North Central News

Teagle Foundation grant provides opportunities for underserved students to explore the humanities and prepare for college

Jacob Imm

Jun 15, 2021

North Central College has received a $25,000 planning grant from the Teagle Foundation to help the College create the Civic Humanities Project (CHP), a bold initiative designed to increase exposure to the humanities, enhance college readiness, and cultivate service to the community for an increasingly diverse body of students.

Stuart Patterson, associate professor and chair of the Shimer Great Books School at North Central College, was at the forefront of securing the grant for the College. He will be instrumental in the CHP, which will bring rising high school seniors––called Freedom Scholars––from at-risk Chicagoland school districts to North Central’s campus for instruction beginning in June 2022. The project will entail three phases: a three-week series of seminars during the summer, which the students will take while staying on campus; mentoring sessions the following fall to help the students learn best practices for being a college student; and service projects the students will design themselves.

The Freedom Scholars will experience engaging college-level humanities teaching and discussion and meet current North Central students, who are participating in planning for the CHP and will also be key to its implementation, giving them a sense of investment in the project’s success as well as experience working with younger students.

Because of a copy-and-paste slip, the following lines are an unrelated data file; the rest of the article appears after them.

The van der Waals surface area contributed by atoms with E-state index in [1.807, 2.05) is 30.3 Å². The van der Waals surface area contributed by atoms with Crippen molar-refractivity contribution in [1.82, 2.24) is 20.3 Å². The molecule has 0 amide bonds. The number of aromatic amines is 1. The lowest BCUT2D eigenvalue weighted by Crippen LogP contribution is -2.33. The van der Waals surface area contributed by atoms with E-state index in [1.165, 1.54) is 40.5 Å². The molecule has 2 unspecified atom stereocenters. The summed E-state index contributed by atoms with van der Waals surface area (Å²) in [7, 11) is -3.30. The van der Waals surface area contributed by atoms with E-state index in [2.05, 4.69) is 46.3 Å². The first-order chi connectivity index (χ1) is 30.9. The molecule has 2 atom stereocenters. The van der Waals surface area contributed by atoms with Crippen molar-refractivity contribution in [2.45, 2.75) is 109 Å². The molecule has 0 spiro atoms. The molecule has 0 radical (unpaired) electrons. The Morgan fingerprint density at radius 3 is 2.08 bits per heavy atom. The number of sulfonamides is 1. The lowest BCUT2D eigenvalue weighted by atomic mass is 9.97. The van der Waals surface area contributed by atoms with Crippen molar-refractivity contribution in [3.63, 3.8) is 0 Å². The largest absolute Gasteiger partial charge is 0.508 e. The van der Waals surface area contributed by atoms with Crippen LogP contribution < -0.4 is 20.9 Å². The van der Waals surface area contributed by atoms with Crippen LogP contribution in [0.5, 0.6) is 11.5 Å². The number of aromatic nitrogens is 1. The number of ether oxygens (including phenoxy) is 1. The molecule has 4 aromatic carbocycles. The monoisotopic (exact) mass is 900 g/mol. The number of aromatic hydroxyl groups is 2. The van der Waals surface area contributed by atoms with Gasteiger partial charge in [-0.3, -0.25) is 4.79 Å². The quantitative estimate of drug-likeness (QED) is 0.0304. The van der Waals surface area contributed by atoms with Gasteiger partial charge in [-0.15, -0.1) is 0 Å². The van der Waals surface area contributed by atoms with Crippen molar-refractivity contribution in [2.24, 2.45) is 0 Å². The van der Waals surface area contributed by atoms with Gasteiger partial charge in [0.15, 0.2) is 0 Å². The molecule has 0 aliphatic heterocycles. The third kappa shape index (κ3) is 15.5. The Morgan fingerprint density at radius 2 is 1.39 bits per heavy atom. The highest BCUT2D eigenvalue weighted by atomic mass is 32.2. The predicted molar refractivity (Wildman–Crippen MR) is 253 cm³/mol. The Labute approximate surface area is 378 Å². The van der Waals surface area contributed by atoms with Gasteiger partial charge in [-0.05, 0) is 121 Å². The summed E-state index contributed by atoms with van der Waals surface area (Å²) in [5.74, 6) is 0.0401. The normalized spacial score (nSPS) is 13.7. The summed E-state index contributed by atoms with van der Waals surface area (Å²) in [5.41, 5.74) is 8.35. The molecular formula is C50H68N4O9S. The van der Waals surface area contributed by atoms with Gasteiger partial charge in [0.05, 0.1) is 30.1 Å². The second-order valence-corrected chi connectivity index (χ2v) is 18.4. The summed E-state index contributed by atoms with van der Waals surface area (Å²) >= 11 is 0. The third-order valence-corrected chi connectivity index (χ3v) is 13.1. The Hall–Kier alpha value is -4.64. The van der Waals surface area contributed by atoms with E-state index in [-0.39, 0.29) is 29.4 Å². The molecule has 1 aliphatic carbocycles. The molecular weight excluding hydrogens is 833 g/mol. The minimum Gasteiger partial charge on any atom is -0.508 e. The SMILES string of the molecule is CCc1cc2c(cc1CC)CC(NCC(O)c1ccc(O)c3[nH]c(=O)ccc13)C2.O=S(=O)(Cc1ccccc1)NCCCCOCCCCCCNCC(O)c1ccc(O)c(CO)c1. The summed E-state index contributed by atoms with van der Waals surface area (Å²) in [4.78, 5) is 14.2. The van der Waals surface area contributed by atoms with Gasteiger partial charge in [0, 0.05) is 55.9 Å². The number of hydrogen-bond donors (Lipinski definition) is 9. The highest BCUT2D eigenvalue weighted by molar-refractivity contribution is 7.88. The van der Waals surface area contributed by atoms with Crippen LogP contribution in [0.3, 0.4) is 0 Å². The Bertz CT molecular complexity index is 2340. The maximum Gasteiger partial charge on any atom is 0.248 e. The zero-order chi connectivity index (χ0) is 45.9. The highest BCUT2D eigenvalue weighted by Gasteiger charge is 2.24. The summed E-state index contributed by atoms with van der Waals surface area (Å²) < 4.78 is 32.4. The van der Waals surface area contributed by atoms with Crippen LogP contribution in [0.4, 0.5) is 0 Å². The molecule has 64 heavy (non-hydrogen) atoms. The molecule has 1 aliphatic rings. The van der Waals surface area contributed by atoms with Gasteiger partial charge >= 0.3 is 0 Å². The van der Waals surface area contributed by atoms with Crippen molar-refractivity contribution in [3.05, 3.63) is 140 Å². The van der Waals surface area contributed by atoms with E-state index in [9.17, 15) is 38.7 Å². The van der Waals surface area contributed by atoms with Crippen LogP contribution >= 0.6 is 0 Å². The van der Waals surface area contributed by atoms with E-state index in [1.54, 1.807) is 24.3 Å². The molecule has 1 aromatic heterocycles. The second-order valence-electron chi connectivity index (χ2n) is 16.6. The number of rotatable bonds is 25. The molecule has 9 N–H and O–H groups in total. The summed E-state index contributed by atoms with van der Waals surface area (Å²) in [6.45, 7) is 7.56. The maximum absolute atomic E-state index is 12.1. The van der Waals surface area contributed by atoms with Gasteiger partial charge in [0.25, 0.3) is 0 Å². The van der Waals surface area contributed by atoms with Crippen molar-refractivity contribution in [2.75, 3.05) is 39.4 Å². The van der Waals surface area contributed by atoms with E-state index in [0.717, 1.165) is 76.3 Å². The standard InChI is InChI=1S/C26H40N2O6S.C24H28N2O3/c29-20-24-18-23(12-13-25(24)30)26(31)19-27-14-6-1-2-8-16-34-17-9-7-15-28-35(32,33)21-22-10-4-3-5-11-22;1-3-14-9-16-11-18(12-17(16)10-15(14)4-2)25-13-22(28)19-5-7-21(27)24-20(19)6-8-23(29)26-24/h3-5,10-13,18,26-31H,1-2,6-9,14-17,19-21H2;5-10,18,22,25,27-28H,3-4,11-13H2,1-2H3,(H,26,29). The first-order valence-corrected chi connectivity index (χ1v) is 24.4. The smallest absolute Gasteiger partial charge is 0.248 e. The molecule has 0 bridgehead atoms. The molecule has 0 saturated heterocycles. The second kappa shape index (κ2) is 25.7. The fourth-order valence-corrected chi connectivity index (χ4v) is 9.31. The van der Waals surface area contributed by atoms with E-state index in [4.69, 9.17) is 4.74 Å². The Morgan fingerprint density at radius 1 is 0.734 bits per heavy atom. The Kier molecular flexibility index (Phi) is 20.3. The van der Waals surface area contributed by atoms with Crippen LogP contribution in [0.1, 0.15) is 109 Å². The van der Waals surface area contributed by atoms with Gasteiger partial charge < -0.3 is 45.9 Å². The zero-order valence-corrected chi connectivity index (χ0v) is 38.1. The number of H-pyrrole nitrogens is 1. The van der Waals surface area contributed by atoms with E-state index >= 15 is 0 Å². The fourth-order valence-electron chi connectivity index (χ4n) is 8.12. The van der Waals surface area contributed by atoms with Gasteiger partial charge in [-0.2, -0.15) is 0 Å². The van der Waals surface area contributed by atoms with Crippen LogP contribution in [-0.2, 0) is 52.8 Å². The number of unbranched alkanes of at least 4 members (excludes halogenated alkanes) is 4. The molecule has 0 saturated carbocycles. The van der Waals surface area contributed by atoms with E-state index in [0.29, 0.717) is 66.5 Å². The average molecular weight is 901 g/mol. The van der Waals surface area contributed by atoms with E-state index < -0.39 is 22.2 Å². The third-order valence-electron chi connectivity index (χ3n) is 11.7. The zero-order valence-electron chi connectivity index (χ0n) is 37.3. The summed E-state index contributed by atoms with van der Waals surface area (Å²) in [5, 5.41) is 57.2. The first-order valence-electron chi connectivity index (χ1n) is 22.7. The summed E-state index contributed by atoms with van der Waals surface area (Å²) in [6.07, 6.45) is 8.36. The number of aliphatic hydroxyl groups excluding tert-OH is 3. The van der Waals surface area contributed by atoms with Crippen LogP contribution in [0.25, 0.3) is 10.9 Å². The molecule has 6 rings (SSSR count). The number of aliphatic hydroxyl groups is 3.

Two Shimer Great Books School students, Claire Mikulcik ’23 and Alexandra Huston ’22, are helping plan the syllabus for the summer seminars along with a panel of College faculty. “(North Central) students from all majors will be able to serve as teaching assistants and residential counselors during the summer program, as mentors on college applications during the fall and as assistants to the Freedom Scholars as they devise and implement their civic engagement project in the spring semesters,” said Patterson.

Patterson spoke to why the grant and the CHP are critical to the College at this time.

“The College has been putting much thought, effort and resources into ensuring that we offer as diverse, inclusive and equitable a place as we can for learning and working––the Civic Humanities Project joins those efforts in a number of ways,” he said. “Working effectively toward diversity, equity and inclusion will mean examining closely different answers to the project’s guiding question: ‘How do ideas about human nature and about good government shape each other?’

“It will also mean bringing as diverse and inclusive a set of communities into the College’s conversation as we can; the Project helps in this effort by bringing students to campus who can speak from experience about deeply inequitable aspects of American society, while it also aims to encourage the same students to conceive ways to mitigate those inequities.”

The planning process for the CHP includes preparing an application for a follow-up grant from the Teagle Foundation. That $350,000 implementation grant would allow the College to operate the project for three years. Patterson said the College is also exploring other sources of revenue to fund the CHP as an ongoing project in the coming years.

North Central joins a distinguished group of colleges that have created similar landmark programs thanks to funding from the Teagle Foundation’s Knowledge for Freedom Initiative. Other colleges benefitting from the initiative include Columbia (New York), Yale, Rochester, Ursinus, Miami (Ohio), and Boston Universities, among others.

For more information on the Civic Humanities Project and North Central’s grant from the Teagle Foundation, contact Stuart Patterson or Shelly Galasso, the College’s director of grants.